Frequently Asked Questions


1.1. What is FreedomBox?

  • FreedomBox is a personal server that protects your privacy. It uses a free software stack, a subset of the Debian universal operating system, that can be installed on a variety of cheap and power-efficient hardware. FreedomBox is designed for simple set-up and operation, similar to that of a smart phone.

Continue reading on the Introduction page.

1.2. What does FreedomBox do?

  • FreedomBox is intended to protect your private life against advertising companies and protect your anonymity while browsing the Internet or local network. It allows you to provide services to family and friends (such as hosting files and bookmarks, remote storage, chat, wiki/blog). FreedomBox sets and upgrades automatically the security of these services. You can connect to FreedomBox when you are outside your home in a secure manner to access services and reach other personal computers or electronic devices. You can choose to route your mobile phone traffic via your FreedomBox using your internet connection at home. You can also do group audio chats and BitTorrent, even on very simple hardware.

1.3. Can FreedomBox provide a secure email server?

  • Future applications include secure email server, distributed social networking, password-less single sign on, browser assistant. Active contributors are working on it. They are also working on supporting more hardware.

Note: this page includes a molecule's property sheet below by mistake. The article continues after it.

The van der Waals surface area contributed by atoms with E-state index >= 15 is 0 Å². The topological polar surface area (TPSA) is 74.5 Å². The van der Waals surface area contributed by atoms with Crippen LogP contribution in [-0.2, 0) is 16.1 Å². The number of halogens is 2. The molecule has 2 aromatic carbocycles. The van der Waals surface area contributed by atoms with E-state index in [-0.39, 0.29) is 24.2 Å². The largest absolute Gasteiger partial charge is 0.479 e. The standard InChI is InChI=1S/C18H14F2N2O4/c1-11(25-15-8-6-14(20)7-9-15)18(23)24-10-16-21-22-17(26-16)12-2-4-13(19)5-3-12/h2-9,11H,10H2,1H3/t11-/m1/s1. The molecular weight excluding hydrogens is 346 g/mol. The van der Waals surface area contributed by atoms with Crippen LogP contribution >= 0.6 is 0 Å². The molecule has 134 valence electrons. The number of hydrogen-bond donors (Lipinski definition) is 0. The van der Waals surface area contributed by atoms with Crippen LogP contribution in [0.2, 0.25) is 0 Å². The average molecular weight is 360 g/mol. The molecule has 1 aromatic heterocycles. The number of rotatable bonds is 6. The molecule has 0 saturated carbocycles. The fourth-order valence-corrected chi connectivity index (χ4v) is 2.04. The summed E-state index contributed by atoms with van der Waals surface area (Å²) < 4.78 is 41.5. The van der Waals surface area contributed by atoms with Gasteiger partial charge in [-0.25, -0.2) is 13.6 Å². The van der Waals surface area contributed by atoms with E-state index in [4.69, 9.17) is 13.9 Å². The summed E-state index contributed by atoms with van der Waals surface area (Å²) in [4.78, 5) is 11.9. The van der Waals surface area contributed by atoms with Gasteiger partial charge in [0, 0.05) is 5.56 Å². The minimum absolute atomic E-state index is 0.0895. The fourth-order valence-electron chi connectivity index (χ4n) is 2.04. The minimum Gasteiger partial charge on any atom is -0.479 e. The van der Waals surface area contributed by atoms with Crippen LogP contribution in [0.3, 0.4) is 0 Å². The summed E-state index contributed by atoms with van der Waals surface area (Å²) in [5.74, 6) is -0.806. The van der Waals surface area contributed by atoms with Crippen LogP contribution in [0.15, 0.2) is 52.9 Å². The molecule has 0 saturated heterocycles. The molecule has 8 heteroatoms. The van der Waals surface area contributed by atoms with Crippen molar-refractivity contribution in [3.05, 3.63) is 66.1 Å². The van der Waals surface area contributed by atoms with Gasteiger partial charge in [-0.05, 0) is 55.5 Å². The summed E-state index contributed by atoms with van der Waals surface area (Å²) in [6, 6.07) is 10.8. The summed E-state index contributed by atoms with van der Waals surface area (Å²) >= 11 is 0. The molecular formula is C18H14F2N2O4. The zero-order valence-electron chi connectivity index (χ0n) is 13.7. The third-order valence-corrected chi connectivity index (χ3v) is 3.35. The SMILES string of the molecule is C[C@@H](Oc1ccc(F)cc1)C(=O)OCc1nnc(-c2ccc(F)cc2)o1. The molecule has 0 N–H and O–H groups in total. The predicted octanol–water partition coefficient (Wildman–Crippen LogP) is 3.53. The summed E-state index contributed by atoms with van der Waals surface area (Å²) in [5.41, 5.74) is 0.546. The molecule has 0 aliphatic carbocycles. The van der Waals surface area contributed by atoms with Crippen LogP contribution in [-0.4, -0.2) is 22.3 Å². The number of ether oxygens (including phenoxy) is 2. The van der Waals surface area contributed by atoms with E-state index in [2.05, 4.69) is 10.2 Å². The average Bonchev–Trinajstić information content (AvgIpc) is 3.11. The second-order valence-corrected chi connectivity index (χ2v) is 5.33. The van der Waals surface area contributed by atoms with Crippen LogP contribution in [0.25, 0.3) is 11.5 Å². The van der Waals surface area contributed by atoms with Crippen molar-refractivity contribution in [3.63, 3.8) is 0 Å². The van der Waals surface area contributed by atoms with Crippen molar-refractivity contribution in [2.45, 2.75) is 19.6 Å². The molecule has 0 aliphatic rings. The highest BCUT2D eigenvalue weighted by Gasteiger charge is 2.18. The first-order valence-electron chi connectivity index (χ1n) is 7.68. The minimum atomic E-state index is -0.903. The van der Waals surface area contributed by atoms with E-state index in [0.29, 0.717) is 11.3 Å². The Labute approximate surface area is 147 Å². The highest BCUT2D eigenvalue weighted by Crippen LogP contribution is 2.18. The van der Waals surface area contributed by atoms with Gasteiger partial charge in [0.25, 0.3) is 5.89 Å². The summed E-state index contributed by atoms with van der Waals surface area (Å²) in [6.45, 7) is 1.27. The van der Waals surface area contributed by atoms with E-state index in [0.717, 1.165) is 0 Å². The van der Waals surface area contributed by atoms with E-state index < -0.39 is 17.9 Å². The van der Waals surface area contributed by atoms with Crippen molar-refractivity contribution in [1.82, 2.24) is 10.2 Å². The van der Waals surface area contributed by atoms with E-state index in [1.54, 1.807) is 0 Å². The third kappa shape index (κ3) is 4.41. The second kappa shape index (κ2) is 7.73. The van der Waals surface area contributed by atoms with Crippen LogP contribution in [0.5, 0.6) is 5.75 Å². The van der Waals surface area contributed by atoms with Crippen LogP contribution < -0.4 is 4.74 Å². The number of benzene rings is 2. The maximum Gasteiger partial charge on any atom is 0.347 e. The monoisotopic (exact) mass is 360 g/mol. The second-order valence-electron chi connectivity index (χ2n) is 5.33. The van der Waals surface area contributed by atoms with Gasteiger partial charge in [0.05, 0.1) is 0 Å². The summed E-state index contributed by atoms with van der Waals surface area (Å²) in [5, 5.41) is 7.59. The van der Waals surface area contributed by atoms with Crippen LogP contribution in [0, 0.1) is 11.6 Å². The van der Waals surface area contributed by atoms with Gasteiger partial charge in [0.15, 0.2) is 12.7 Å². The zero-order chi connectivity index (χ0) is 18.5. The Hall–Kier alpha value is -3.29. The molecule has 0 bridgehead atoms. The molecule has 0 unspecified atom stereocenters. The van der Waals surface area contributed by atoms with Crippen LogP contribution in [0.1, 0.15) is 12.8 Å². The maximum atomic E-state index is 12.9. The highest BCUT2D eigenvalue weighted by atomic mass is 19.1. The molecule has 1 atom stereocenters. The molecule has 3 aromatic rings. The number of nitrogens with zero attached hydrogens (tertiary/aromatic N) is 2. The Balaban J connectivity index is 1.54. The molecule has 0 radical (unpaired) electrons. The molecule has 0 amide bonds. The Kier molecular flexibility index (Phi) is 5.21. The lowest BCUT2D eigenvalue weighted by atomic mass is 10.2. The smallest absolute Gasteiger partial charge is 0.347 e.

1.4. Do I need technical expertise to start using FreedomBox?

  • No, technical expertise is not required to operate FreedomBox at a high level. A turnkey FreedomBox system is available for purchase by Olimex.

1.5. What is the relationship between Debian and FreedomBox?

  • FreedomBox is a “pure blend” (i.e. a packaged subset) of Debian - available for some boards as a pre-installed image and generally available as a Debian package to be installed on top of an existing Debian system.

1.6. How can I ask a question?

  • Feel free to add your question on this page (and answer if you have it) by signing up and using the edit feature. Answers mostly come from the FreedomBox discussion list archives. Please read also live help page.

1.7. How do I communicate with users outside of my local FreedomBox?

  • The messaging applications and social networks on FreedomBox are federated systems; if you have an account on one server, you can talk to anyone on any server. The most common federated system is email. Just as you can send an email to users on other email servers, you can do instant messaging and social media interactions with users on other servers. For example, ejabberd and Matrix Synapse are federated instant messaging systems, while diaspora*, Pleroma, Mastodon etc. are federated social networking systems.